Every day I am welcomed to Temple by a group of lethargic, unenthused individuals.
They sit in their tall chairs behind spotless desks reading long Statistics books or staring off into nothingness with jaded, joyless expressions on their faces.
Once an hour, they’ll crack a smile to someone they know. Spit out greetings briefly, then zone out all over again. As if zoning out was their job.
And it is.
I’m talking about campus security; particularly, the people who sit in buildings like Tuttleman, Pearson, and Annenbergh, and get money thrown at them for literally doing nothing.
Recently, as chronicled in the Temple News, a mentally disturbed student strolled into a Tuttleman computer room wearing a ski mask and carrying a broomstick. He proceeded to verbally harass some people. Not that anyone knew his wacky and, in the end, pointless intentions, but there’s a moral to this story.
What if someone walked into a classroom and actually got violent. What’s to stop someone with a good old ID card from strapping 50 grams of plutonium to their chest and strutting into a random room? What if that person wasn’t a Temple student at all?
Now you’re saying, “But the security people are checking for IDs.” Well, they’re supposed to be checking, but they don’t.
Even if they did check what would be the point? I could have a valid Temple idea in blazing cherry and white, and still be a certified psychopath. Who are we kidding?
Still, the university persists in paying for these inane, deadbeat jobs. Hell, I’d love to be campus security. It would mean getting to do my homework for $6 an hour! Now that’s a profession I wouldn’t mind going into.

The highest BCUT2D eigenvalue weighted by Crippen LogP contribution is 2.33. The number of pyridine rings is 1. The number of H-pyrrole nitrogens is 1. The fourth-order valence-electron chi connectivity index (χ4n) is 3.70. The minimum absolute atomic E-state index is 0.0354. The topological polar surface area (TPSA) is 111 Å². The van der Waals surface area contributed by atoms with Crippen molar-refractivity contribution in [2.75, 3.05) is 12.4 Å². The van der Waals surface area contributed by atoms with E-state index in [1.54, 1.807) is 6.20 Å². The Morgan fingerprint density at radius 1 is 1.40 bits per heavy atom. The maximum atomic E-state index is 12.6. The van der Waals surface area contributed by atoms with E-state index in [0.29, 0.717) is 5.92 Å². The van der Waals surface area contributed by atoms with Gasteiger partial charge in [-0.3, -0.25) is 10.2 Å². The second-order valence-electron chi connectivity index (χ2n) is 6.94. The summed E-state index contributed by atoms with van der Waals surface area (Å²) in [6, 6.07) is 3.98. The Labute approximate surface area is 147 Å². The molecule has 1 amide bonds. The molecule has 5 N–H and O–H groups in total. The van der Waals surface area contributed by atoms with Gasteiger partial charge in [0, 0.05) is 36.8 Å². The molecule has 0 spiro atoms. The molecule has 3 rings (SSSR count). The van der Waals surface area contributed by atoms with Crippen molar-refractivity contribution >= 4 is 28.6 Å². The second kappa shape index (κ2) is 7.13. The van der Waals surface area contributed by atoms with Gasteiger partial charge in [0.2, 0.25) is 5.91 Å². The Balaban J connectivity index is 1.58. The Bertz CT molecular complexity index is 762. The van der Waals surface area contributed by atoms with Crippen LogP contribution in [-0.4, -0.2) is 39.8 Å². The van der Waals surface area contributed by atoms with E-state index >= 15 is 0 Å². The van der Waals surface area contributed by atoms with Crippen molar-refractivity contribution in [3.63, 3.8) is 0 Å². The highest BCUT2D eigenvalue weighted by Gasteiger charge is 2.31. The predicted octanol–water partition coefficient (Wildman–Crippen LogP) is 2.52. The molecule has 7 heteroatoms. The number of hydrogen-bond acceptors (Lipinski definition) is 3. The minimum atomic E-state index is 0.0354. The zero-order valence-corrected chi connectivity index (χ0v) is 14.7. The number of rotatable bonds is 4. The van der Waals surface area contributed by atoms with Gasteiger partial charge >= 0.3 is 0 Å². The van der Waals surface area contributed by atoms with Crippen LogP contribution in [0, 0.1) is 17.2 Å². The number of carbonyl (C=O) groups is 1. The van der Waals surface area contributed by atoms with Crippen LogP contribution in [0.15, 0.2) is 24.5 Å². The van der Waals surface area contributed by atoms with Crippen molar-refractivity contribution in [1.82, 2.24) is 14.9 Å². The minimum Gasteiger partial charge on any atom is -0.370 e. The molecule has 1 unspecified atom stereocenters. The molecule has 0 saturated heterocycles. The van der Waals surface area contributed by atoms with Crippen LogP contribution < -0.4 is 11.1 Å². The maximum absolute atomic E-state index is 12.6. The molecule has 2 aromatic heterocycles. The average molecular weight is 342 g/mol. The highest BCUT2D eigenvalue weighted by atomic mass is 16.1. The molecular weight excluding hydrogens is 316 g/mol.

I wonder what the training is like. “Alright, here’s how to act tired and disinterested. Now, here’s how to sleepily waive people in. Johnson, your eyes are too damn open!”
If there weren’t campus security folk taking up space in every building, maybe Temple would seem a little friendlier, a little safer. Maybe it would seem like an upright university with lots of shiny floor space and the like instead of an institution scared silly of “what might happen in North Philly”.
I know that I’d probably be a lot happier not having to sneak into Tuttleman or the Apollo with a deliberately indistinct look on my face and a tight feeling of trepidation in my gut. Well, maybe it’s not that extravagant an emotion, but I do feel like I’m crawling into someone else’s kitchen at three a.m. out to steal their last piece of tuna casserole.
On the other hand, some of the campus security personnel are nice and create a pleasant atmosphere in buildings like the Apollo or Pearson.
I guess you could say that I’m just murderously jealous of a group so intelligent that they took a job that entails just getting out of bed and periodically yawning. You don’t even have to brush your teeth.
I wish there were a major for that.
Oh yeah, it’s called Philosophy.